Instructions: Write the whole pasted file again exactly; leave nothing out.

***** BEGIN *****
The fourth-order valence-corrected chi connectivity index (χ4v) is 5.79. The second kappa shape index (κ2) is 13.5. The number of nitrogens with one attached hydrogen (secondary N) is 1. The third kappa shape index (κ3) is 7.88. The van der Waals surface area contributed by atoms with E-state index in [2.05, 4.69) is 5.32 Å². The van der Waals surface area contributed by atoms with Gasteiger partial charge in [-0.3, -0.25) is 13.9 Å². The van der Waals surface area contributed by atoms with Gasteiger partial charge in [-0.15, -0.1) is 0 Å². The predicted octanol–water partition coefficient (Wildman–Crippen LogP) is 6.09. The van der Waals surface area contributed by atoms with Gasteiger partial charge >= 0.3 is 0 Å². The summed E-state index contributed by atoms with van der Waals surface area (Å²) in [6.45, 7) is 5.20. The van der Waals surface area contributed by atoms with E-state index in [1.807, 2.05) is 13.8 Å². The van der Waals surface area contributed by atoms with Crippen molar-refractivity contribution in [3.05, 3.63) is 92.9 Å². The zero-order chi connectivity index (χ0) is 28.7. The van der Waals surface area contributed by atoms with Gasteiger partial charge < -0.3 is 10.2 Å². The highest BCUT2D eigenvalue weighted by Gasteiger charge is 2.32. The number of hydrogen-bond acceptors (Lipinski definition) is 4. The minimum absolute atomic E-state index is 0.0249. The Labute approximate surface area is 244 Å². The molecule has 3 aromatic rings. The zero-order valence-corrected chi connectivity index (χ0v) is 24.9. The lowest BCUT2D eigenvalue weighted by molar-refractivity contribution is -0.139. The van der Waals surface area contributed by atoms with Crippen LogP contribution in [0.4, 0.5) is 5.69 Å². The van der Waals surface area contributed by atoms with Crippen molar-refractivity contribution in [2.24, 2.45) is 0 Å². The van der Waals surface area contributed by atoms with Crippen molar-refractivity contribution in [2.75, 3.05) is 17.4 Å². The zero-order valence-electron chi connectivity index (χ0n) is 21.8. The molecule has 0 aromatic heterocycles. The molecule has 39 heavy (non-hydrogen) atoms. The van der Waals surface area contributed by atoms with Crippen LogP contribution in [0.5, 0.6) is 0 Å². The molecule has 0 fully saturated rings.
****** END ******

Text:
The fourth-order valence-corrected chi connectivity index (χ4v) is 5.79. The second kappa shape index (κ2) is 13.5. The number of nitrogens with one attached hydrogen (secondary N) is 1. The third kappa shape index (κ3) is 7.88. The van der Waals surface area contributed by atoms with E-state index in [2.05, 4.69) is 5.32 Å². The van der Waals surface area contributed by atoms with Gasteiger partial charge in [-0.3, -0.25) is 13.9 Å². The van der Waals surface area contributed by atoms with Gasteiger partial charge in [-0.15, -0.1) is 0 Å². The predicted octanol–water partition coefficient (Wildman–Crippen LogP) is 6.09. The van der Waals surface area contributed by atoms with Gasteiger partial charge >= 0.3 is 0 Å². The summed E-state index contributed by atoms with van der Waals surface area (Å²) in [6.45, 7) is 5.20. The van der Waals surface area contributed by atoms with E-state index in [1.807, 2.05) is 13.8 Å². The van der Waals surface area contributed by atoms with Crippen molar-refractivity contribution in [3.05, 3.63) is 92.9 Å². The zero-order chi connectivity index (χ0) is 28.7. The van der Waals surface area contributed by atoms with Gasteiger partial charge < -0.3 is 10.2 Å². The highest BCUT2D eigenvalue weighted by Gasteiger charge is 2.32. The number of hydrogen-bond acceptors (Lipinski definition) is 4. The minimum absolute atomic E-state index is 0.0249. The Labute approximate surface area is 244 Å². The molecule has 3 aromatic rings. The zero-order valence-corrected chi connectivity index (χ0v) is 24.9. The lowest BCUT2D eigenvalue weighted by molar-refractivity contribution is -0.139. The van der Waals surface area contributed by atoms with Crippen LogP contribution in [0.4, 0.5) is 5.69 Å². The van der Waals surface area contributed by atoms with Crippen molar-refractivity contribution in [2.24, 2.45) is 0 Å². The van der Waals surface area contributed by atoms with Crippen molar-refractivity contribution in [2.75, 3.05) is 17.4 Å². The zero-order valence-electron chi connectivity index (χ0n) is 21.8. The molecule has 0 aromatic heterocycles. The molecule has 39 heavy (non-hydrogen) atoms. The van der Waals surface area contributed by atoms with Crippen LogP contribution in [0.5, 0.6) is 0 Å². The molecule has 0 fully saturated rings.